Blessed is the Lord who daily bears our burden. Psalm 68:19
For every beast of the forest is mine. The cattle on a thousand hills. Psalm 50:10
But weeks of homelessness and unemployment turned to months.
The enthusiastic journal entries came to an abrupt end. Despair crept into the pages once again.
* * * * *
I am deep in discouraged thought. As he settles beside me on the back porch in the evening sun, there is a tone of comfort in my teenage son’s deep voice. He puts his arm around me and it takes me back a decade . . .
Three small kids and an unhappy baby, homeless, homeschooling the oldest, jobless, living only off the generosity of friends and family. Exhausted. Hopeless.
I took the kids for a drive in our new-to-us van and turned on the cd I’d picked up at a yard sale.
God will make a way Where there seems to be no way
He works in ways we cannot see, He will make a way for me
He will be my guide, Hold me closely to His side
With love and strength for each new day
He will make a way, He will make a way.
By a roadway in the wilderness You lead me
Rivers in the desert will I see
Heaven and earth will fade, But His word will still remain
And He will do something new today.
A deep little voice from the back seat interrupts my thoughts. He notices my tears.
“We’re in a wilderness, aren’t we Mommy?”
Yes, baby. We are.
He sings. What does he know of wilderness? He is four.
Out of the mouths of babes.
You have taught children and infants to tell of Your strength. Psalm 8:1&2
* * * * *
I think I’m going through a phase.
It’s possible that it’s just taking time for the cold and gray to unfetter me and allow me to enjoy the sun.
But I’m inclined to think it’s my age. And the number of and ages of our children. There is much about having teenagers that resembles the toddler years, I am sorry to say.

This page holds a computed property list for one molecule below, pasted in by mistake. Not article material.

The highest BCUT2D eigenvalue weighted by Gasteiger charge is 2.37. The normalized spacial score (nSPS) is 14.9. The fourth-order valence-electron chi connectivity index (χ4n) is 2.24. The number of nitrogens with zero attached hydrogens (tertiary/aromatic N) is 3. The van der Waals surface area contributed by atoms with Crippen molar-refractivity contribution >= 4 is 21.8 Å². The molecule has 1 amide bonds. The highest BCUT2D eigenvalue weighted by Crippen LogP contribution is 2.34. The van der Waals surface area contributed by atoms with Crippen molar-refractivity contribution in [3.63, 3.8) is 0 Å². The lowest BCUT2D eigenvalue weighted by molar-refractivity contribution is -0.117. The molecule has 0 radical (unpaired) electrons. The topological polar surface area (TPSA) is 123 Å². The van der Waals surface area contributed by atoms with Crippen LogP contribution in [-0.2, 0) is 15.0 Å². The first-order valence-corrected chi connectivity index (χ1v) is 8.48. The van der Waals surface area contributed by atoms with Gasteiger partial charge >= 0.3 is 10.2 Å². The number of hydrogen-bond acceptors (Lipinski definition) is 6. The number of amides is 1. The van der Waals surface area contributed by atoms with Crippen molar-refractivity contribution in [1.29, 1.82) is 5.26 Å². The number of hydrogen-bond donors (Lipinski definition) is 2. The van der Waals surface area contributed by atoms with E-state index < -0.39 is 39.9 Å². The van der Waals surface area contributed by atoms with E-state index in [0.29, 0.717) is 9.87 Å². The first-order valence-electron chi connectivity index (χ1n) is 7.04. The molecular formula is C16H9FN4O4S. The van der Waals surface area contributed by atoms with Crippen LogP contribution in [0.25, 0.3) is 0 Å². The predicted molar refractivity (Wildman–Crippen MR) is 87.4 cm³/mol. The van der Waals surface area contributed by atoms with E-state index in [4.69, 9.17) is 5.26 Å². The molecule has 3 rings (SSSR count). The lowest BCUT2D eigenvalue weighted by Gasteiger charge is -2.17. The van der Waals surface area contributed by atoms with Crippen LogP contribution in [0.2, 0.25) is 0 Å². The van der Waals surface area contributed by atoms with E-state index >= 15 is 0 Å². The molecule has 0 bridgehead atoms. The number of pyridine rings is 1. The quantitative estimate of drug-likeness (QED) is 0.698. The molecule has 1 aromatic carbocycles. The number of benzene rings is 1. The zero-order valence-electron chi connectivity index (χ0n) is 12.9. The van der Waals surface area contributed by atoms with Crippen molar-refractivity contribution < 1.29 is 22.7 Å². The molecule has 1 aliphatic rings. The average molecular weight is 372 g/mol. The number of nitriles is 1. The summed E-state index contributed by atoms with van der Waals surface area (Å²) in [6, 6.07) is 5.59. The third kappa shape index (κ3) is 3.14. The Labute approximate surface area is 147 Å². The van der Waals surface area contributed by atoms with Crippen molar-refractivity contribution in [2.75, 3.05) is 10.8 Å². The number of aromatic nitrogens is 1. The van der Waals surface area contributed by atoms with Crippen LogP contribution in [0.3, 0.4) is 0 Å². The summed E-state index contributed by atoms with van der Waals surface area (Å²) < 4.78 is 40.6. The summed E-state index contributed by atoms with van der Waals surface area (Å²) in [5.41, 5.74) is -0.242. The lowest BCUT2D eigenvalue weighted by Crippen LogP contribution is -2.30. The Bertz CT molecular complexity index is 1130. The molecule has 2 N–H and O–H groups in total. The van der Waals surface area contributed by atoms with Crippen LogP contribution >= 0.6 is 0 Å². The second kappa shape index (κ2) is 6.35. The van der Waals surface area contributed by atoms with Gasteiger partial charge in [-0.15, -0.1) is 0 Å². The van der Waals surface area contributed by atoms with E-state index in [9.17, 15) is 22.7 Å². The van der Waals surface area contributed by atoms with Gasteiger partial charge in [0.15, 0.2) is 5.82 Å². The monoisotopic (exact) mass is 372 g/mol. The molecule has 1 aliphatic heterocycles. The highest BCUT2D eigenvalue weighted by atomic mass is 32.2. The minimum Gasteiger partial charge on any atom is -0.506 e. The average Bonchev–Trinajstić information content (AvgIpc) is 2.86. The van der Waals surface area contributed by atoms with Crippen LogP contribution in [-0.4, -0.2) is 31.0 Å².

Constant activity. Difficulty making time for my friends. Peacemaking. Falling into bed exhausted at the end of the day. Unknowns that must be released to God. Soon I will be launching them into the world.
And then there are these words. I don’t have the time. Work. Responsibilities. Self-consciousness. But they press on me . . .
The Psalms are once again my daily food.
* * * * *
Morning sun warms the new chair I placed next to my bed (another blessed yard sale find). I stop what I am hurrying about and sit down. Reveling in light, pleased by the unexpected.
God, help me to notice. These details remind me of Your love.
This morning, words from Psalm 71 are a message of encouragement:
My life is an example to many, because you have been my strength and protection. That is why I can never stop praising You; I declare Your glory all day long. vs. 7-8
“I will tell everyone about your righteousness. All day long I will proclaim your saving power, though I am not skilled with words.” vs. 15
“You have allowed me to suffer much hardship, but you will restore me to life again and lift me up from the depths of the earth.” vs. 20
It is a Psalm of telling. Even if it takes a thousand words.
* * * * *
God speaks in the details.
It is the way He spoke His encouragement to the patriarchs and prophets. In the water and wind, in the storm, the stars, the grains of sand. And to His disciples. Consider the lilies of the field. Are you not of more value than they? And it is the way He speaks to us now.
Images and words He writes on my heart. The still small, but deep, voice. A ray of sunshine, a lifting of my eyes to the mountains, a sweet fragrance, a child’s voice, a song, a verse.
He is whispering His love.